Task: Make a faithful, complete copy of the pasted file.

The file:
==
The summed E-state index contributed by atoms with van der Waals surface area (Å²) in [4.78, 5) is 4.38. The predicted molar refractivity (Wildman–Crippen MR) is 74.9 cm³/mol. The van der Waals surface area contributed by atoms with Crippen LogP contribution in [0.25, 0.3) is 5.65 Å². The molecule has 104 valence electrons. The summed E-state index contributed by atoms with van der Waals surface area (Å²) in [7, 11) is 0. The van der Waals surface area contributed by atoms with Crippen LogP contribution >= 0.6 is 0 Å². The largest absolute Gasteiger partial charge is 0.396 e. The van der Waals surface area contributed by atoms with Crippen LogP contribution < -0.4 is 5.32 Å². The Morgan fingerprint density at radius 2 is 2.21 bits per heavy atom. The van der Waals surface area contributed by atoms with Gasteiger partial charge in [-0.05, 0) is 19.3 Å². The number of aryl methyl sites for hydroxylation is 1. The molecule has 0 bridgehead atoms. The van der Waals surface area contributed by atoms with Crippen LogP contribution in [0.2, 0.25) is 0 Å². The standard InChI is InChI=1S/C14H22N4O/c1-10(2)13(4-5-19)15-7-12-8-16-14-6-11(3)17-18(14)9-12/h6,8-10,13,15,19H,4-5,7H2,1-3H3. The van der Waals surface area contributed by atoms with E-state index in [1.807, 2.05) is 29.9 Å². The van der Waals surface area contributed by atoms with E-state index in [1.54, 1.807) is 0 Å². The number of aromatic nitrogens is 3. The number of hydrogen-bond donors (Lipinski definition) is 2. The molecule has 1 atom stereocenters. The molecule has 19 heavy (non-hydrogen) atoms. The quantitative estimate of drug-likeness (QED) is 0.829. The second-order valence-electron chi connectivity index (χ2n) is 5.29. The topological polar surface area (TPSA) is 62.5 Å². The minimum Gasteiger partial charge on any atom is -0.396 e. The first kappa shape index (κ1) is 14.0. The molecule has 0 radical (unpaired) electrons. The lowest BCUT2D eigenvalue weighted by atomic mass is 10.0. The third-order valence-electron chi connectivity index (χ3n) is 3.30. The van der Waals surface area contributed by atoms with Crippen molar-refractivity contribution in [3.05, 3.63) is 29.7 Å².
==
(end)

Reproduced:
The summed E-state index contributed by atoms with van der Waals surface area (Å²) in [4.78, 5) is 4.38. The predicted molar refractivity (Wildman–Crippen MR) is 74.9 cm³/mol. The van der Waals surface area contributed by atoms with Crippen LogP contribution in [0.25, 0.3) is 5.65 Å². The molecule has 104 valence electrons. The summed E-state index contributed by atoms with van der Waals surface area (Å²) in [7, 11) is 0. The van der Waals surface area contributed by atoms with Crippen LogP contribution >= 0.6 is 0 Å². The largest absolute Gasteiger partial charge is 0.396 e. The van der Waals surface area contributed by atoms with Crippen LogP contribution < -0.4 is 5.32 Å². The Morgan fingerprint density at radius 2 is 2.21 bits per heavy atom. The van der Waals surface area contributed by atoms with Gasteiger partial charge in [-0.05, 0) is 19.3 Å². The number of aryl methyl sites for hydroxylation is 1. The molecule has 0 bridgehead atoms. The van der Waals surface area contributed by atoms with Crippen LogP contribution in [0.2, 0.25) is 0 Å². The standard InChI is InChI=1S/C14H22N4O/c1-10(2)13(4-5-19)15-7-12-8-16-14-6-11(3)17-18(14)9-12/h6,8-10,13,15,19H,4-5,7H2,1-3H3. The van der Waals surface area contributed by atoms with E-state index in [1.807, 2.05) is 29.9 Å². The van der Waals surface area contributed by atoms with E-state index in [1.54, 1.807) is 0 Å². The number of aromatic nitrogens is 3. The number of hydrogen-bond donors (Lipinski definition) is 2. The molecule has 1 atom stereocenters. The molecule has 19 heavy (non-hydrogen) atoms. The quantitative estimate of drug-likeness (QED) is 0.829. The second-order valence-electron chi connectivity index (χ2n) is 5.29. The topological polar surface area (TPSA) is 62.5 Å². The minimum Gasteiger partial charge on any atom is -0.396 e. The first kappa shape index (κ1) is 14.0. The molecule has 0 radical (unpaired) electrons. The lowest BCUT2D eigenvalue weighted by atomic mass is 10.0. The third-order valence-electron chi connectivity index (χ3n) is 3.30. The van der Waals surface area contributed by atoms with Crippen molar-refractivity contribution in [3.05, 3.63) is 29.7 Å².